• Sunday, Dec 08, 2019
  • Last Update : 11:53 pm

Fire destroys Japan's World Heritage-listed Shuri Castle

  • Published at 05:52 pm October 31st, 2019
Shuri Castle-World Heritage site-Japan-Reuters
An aerial view shows the burned down Shuri Castle, listed as a World Heritage site, in Naha on the southern island of Okinawa, Japan October 31, 2019 Reuters

The wooden castle, once a palace and cultural heart of the Ryukyu Kingdom which flourished from the 15th to 19th century, burned for around 12 hours until firefighters brought it under control in the afternoon

A fire tore through World Heritage-listed Shuri Castle in Japan's southern island of Okinawa on Thursday, reducing the main hall of the more than 500-year-old landmark to a charred skeleton.

The wooden castle, once a palace and cultural heart of the Ryukyu Kingdom which flourished from the 15th to 19th century, burned for around 12 hours until firefighters brought it under control in the afternoon.

The castle has been damaged by fire and rebuilt several times. It was last destroyed during World War 2, and its restoration was a symbol of recovery for Okinawa, which suffered heavy casualties as a site of heavy fighting between US and Japanese forces.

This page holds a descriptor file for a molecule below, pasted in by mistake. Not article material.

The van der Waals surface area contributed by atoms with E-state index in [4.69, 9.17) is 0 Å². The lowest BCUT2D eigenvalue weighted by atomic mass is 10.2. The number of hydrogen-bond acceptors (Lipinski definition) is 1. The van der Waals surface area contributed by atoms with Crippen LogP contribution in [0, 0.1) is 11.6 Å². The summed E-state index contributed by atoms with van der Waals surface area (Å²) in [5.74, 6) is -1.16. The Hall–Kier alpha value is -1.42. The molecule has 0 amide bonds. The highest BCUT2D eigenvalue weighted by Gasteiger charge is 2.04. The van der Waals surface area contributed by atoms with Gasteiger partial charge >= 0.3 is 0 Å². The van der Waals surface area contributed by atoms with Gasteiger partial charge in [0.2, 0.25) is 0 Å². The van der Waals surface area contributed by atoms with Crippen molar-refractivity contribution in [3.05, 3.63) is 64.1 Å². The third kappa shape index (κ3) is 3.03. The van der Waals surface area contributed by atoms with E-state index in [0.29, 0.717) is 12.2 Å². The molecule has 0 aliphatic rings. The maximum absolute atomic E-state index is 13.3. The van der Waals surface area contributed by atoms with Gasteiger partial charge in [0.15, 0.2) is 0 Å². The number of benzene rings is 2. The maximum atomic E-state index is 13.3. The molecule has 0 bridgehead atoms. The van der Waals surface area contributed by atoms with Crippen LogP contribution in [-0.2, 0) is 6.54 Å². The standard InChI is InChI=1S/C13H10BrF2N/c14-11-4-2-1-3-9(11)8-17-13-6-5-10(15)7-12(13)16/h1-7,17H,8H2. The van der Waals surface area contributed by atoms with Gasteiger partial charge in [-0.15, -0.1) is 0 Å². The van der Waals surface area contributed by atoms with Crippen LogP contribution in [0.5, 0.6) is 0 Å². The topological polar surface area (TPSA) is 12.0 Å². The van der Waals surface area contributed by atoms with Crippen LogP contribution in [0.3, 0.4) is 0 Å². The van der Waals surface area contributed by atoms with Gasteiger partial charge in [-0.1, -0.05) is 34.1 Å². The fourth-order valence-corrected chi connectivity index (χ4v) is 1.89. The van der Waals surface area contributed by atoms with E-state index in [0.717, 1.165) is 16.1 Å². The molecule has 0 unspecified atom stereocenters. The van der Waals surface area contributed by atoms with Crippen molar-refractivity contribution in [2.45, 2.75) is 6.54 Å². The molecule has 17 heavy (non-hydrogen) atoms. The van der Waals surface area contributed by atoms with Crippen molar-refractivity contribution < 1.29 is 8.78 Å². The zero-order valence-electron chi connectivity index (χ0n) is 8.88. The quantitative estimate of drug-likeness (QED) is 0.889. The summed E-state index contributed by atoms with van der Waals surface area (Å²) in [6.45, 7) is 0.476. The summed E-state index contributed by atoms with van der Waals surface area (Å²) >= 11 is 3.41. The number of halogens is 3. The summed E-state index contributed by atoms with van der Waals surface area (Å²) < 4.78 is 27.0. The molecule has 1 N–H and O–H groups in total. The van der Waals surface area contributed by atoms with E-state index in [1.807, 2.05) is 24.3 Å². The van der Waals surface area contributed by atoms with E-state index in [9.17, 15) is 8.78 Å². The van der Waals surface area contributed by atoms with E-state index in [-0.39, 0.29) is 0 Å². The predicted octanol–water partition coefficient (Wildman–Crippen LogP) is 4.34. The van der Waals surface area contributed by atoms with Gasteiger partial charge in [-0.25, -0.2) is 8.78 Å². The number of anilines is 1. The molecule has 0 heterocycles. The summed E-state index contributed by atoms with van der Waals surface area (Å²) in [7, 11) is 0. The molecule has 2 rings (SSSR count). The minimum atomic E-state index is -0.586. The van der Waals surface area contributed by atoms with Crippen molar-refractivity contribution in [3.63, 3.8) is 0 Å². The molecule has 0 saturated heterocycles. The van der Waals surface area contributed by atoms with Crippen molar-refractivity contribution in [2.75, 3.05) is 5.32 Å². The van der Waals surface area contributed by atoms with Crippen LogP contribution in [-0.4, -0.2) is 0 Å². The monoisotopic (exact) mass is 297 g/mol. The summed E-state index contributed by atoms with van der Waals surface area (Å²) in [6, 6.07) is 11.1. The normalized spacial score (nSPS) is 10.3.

"My heart is full of pain and a feeling of indescribable loss," said Okinawa governor Denny Tamaki, who cut short a South Korea trip to deal with the fire. "At the same time, I feel strongly that we must rebuild Shuri Castle, a symbol of the Ryukyu Kingdom, an expression of its history and culture."

Television showed local residents and tourists, some praying and in tears, watching as smoke billowed from the remains of the once bright-red castle.

The fire engulfed the popular tourist attraction in the middle of its annual mid-autumn festival. The castle was also a scheduled stop on the 2020 Tokyo Olympic torch relay route.

The city's fire department said that while the castle had exterior sprinkler systems, its halls were not so equipped as this was not required under local fire codes.

After World War II, it served as a university campus until the mid 1970s. Following post-war reconstruction, it re-opened as a national park in 1992 and was designated a World Heritage site in 2000.

"Deep emotion and sincere solidarity with the Japanese people," Unesco Director-General Audrey Azoulay commented on Twitter. "This is a loss for all humanity."

In addition to the main hall, the north and south halls have been destroyed, NHK said.